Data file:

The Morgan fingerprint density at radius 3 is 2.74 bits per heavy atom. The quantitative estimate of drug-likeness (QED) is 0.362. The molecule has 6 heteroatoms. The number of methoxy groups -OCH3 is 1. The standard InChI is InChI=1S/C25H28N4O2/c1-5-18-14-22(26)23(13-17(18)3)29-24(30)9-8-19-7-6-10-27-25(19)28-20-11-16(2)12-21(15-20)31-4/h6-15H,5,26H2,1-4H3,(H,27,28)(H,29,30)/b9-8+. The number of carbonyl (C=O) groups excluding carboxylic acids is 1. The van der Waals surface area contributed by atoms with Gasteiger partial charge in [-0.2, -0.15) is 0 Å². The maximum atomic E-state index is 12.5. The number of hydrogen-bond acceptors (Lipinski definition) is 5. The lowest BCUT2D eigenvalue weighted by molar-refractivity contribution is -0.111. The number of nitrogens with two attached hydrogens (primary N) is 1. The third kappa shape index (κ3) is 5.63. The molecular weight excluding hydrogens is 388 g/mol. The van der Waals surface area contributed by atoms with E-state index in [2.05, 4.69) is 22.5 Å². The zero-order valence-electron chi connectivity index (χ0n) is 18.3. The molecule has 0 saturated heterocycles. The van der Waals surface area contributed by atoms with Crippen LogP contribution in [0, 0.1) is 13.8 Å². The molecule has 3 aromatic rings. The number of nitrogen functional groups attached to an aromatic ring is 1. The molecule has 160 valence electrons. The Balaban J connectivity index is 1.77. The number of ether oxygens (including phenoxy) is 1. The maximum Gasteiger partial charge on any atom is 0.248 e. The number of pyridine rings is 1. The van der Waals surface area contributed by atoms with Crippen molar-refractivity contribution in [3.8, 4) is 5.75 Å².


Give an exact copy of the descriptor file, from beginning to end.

The Morgan fingerprint density at radius 3 is 2.74 bits per heavy atom. The quantitative estimate of drug-likeness (QED) is 0.362. The molecule has 6 heteroatoms. The number of methoxy groups -OCH3 is 1. The standard InChI is InChI=1S/C25H28N4O2/c1-5-18-14-22(26)23(13-17(18)3)29-24(30)9-8-19-7-6-10-27-25(19)28-20-11-16(2)12-21(15-20)31-4/h6-15H,5,26H2,1-4H3,(H,27,28)(H,29,30)/b9-8+. The number of carbonyl (C=O) groups excluding carboxylic acids is 1. The van der Waals surface area contributed by atoms with Gasteiger partial charge in [-0.2, -0.15) is 0 Å². The maximum atomic E-state index is 12.5. The number of hydrogen-bond acceptors (Lipinski definition) is 5. The lowest BCUT2D eigenvalue weighted by molar-refractivity contribution is -0.111. The number of nitrogens with two attached hydrogens (primary N) is 1. The third kappa shape index (κ3) is 5.63. The molecular weight excluding hydrogens is 388 g/mol. The van der Waals surface area contributed by atoms with E-state index in [2.05, 4.69) is 22.5 Å². The zero-order valence-electron chi connectivity index (χ0n) is 18.3. The molecule has 0 saturated heterocycles. The van der Waals surface area contributed by atoms with Crippen LogP contribution in [0, 0.1) is 13.8 Å². The molecule has 3 aromatic rings. The number of nitrogen functional groups attached to an aromatic ring is 1. The molecule has 160 valence electrons. The Balaban J connectivity index is 1.77. The number of ether oxygens (including phenoxy) is 1. The maximum Gasteiger partial charge on any atom is 0.248 e. The number of pyridine rings is 1. The van der Waals surface area contributed by atoms with Crippen molar-refractivity contribution in [3.8, 4) is 5.75 Å².